Suicide has repercussions way beyond the affected individual. It costs the US healthcare system over $70 billion, and untold billions of dollars are lost by the families who are affected, in terms of loss of earning.

Suicides are at an all-time high and affect both genders. Men are nearly 3.5 times more likely than women to commit suicide, and on average 123 people kill themselves every day.

The World Health Organisation (WHO) has predicted that in the next 2 years, depression will be the leading cause of disability globally. Depression is not only a North American phenomenon but is now being diagnosed in almost every nation. The annual prevalence of major depressive disorders in North America is 4.5%, but this is a gross underestimate because many individuals do not seek medical help. Depression is a serious medical disorder and associated with a high risk of suicide. Data reveals that more than 90% of individuals with a major depressive disorder do see a healthcare provider within the first 12 months of the episode and at least 45% of suicide victims have had some contact with a primary health care provider within the 4 weeks of suicide.

This indicates that if their healthcare providers are more vigilant and alert, suicide could be prevented in these individuals. These grim statistics have led to a National Strategy for Suicide Prevention in the US.

Considering that many individuals who commit suicide have a mental health disorder and have visited their primary caregiver, the focus now is on health care providers to become aware of the factors that increase the risk of suicide and to refer these individuals to mental health professionals for some type of intervention.

The current United States Preventive Services Task Force (USPSTF) recommendations are that primary caregivers should screen adolescents and adults for depression only when there are appropriate systems in place to ensure adequate diagnosis, treatment, and follow-up.


Many factors have been identified in individuals who commit suicides or have attempted suicide. These factors include the following:

  • Advanced age.
  • Availability of a firearm.
  • Chronic illness.
  • A family history of suicides.
  • Financial difficulties.
  • Negative life experiences.
  • Loss of job.
  • Marital status divorced.
  • Medications.
  • Mental illnesses such as depression, anxiety, post-traumatic stress disorder (PTSD).
  • Pain that is continuous.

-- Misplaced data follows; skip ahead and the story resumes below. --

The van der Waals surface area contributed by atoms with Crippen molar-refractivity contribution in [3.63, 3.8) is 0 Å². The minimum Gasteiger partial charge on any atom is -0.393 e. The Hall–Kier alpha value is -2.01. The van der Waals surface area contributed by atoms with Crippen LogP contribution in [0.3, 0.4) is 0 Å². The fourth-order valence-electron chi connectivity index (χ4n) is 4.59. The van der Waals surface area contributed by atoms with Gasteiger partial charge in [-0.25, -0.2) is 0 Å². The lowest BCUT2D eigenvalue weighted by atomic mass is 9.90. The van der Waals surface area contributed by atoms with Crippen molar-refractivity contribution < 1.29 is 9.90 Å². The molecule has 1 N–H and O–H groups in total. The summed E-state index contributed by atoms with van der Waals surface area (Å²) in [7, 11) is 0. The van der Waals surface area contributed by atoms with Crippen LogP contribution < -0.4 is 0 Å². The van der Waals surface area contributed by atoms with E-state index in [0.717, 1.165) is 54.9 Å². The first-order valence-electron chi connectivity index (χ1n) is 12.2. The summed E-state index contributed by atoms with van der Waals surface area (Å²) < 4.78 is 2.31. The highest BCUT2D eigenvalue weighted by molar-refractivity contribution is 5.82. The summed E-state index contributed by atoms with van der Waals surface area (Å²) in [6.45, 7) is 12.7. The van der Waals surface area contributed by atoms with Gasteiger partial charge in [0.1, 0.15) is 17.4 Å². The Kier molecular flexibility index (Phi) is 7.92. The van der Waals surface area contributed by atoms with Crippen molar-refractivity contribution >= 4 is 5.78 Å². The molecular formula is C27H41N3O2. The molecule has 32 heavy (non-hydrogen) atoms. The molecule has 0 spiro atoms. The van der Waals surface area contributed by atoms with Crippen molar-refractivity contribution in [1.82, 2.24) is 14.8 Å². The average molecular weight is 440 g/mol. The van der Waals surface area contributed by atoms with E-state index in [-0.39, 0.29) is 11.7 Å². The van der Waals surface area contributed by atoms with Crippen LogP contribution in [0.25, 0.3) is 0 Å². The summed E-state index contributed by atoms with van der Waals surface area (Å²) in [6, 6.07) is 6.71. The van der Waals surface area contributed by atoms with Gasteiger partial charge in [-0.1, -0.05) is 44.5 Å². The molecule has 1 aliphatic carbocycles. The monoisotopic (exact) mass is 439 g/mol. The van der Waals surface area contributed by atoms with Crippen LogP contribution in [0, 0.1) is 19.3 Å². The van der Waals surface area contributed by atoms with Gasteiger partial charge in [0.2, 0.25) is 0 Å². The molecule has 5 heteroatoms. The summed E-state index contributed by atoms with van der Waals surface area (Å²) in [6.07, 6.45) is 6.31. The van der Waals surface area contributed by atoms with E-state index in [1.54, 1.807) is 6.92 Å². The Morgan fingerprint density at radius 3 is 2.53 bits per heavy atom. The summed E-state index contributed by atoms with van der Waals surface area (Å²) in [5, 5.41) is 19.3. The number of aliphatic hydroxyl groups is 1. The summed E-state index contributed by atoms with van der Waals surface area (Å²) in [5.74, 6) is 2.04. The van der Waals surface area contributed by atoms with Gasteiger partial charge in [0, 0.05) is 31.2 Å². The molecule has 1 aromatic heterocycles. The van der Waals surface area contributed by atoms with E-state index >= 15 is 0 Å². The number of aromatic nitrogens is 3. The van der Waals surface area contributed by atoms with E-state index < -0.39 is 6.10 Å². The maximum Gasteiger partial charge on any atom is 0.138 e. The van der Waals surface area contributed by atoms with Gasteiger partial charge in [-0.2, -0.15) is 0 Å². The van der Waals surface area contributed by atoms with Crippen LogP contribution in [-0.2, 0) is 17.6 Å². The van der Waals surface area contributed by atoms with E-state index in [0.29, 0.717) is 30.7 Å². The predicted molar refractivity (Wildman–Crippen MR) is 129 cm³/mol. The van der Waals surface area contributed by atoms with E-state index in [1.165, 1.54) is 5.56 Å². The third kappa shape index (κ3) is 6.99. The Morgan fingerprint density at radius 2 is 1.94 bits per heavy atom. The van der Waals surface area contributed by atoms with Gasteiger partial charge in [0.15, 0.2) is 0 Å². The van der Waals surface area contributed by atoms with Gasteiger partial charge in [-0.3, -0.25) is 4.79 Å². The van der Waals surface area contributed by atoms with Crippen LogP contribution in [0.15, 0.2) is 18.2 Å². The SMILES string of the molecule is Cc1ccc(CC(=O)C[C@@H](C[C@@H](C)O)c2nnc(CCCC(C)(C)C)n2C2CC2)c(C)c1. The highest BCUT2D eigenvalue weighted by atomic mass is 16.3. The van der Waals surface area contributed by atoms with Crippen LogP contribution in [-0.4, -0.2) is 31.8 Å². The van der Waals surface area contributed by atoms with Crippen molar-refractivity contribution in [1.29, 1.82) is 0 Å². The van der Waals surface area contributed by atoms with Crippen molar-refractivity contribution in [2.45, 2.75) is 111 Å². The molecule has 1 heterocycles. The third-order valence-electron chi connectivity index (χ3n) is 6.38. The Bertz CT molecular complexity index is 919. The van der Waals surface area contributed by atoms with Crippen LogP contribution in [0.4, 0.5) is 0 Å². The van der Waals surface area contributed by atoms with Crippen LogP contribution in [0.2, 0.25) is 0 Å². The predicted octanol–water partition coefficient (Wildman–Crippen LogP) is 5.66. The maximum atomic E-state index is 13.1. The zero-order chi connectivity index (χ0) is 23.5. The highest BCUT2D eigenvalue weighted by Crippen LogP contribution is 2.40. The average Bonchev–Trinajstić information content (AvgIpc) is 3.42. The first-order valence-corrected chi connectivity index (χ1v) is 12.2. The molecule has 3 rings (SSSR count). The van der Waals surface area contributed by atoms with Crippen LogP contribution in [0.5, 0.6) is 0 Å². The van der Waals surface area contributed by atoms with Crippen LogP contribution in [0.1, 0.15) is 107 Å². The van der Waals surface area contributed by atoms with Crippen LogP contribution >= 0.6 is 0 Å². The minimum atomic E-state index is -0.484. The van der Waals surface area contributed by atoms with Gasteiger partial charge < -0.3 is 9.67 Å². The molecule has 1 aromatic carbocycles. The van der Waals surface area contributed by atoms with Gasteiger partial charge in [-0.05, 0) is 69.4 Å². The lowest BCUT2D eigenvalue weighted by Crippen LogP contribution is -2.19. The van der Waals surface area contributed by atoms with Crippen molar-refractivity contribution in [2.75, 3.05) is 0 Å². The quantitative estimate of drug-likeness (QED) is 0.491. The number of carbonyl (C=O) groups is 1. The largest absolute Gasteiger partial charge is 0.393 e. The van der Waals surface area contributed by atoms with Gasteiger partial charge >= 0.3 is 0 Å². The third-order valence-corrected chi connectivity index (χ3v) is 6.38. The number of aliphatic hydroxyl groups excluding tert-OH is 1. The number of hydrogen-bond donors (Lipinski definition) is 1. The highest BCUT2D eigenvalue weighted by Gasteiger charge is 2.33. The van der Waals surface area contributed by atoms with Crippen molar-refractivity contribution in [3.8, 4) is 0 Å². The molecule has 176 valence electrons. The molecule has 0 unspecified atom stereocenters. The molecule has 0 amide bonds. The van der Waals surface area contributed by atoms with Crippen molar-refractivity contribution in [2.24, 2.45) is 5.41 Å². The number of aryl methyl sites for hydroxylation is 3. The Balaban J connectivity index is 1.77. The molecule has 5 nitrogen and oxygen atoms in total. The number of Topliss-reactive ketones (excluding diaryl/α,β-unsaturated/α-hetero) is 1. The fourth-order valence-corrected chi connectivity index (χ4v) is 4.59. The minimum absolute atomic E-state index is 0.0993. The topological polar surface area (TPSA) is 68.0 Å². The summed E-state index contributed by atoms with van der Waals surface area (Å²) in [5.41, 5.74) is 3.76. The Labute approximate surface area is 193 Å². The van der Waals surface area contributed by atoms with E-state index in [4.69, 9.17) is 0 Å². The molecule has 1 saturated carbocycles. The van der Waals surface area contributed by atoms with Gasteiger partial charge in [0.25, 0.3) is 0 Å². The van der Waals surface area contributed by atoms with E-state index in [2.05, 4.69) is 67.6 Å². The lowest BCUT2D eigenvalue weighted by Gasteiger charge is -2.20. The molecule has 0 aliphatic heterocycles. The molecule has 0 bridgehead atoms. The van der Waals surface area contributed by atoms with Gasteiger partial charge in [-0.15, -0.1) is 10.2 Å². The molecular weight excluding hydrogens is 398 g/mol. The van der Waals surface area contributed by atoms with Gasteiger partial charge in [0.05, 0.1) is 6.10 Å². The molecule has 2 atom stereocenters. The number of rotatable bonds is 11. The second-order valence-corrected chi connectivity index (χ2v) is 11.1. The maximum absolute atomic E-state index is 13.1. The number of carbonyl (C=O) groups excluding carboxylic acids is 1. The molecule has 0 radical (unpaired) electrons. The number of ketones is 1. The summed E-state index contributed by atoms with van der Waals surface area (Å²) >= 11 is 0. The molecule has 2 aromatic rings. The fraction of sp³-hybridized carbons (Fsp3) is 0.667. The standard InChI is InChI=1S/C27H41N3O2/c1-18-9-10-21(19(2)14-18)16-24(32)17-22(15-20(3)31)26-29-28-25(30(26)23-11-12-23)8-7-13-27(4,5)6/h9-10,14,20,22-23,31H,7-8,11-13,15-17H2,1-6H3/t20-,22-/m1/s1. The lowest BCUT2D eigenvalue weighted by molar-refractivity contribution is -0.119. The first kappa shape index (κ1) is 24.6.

• A physical illness that has led to disability.
  • Race: white.
  • Gender: Male.
  • Social media.
  • Stress.
  • A sense of no purpose in life.

Other Risk Factors for Suicide

Over the years, several other factors have been identified that increases the risk of suicide and they include:

  • Major childhood adverse events, for example, sexual abuse.
  • Discriminated for being gay, lesbian, transgender or bisexual.
  • Having access to lethal means.
  • A long history of being bullied.
  • Chronic sleep problems.

In Males and Older Individuals

  • Loss of job or unemployment.
  • Low income.
  • Neurosis.
  • Social isolation.
  • Spousal loss, bereavement.
  • Affective disease.
  • Functional impairment.
  • Physical illness.

Military Personnel

  • Traumatic brain injury.
  • PTSD.
  • Other mental health issues.

The most important thing to understand is that having just one risk factor has very limited predictive value. Millions of Americans have one of these factors at any one point in time, but very few attempt suicide and even fewer die as a result. One has to look at the entire clinical picture to increase the predictive values of these risk factors.


Which type of mental health disorder is associated with an increased risk of suicide?

Accumulated data reveal that many types of mental health disorders have been associated with an increased risk of suicide and they include the following:

  • Major depression.
  • Schizophrenia.
  • Substance abuse.
  • Alcoholism.
  • Post-traumatic stress disorder.
  • Bipolar disorder.
  • Personality disorders.
  • Emotional stress.
  • Medications and Suicides.

You can read further @


O’Rourke, M.C., Jamil, R.T. & Siddiqui, W. (2020) Suicide Screening and Prevention. Treasure Islan, Florida: StatPearls Publishing.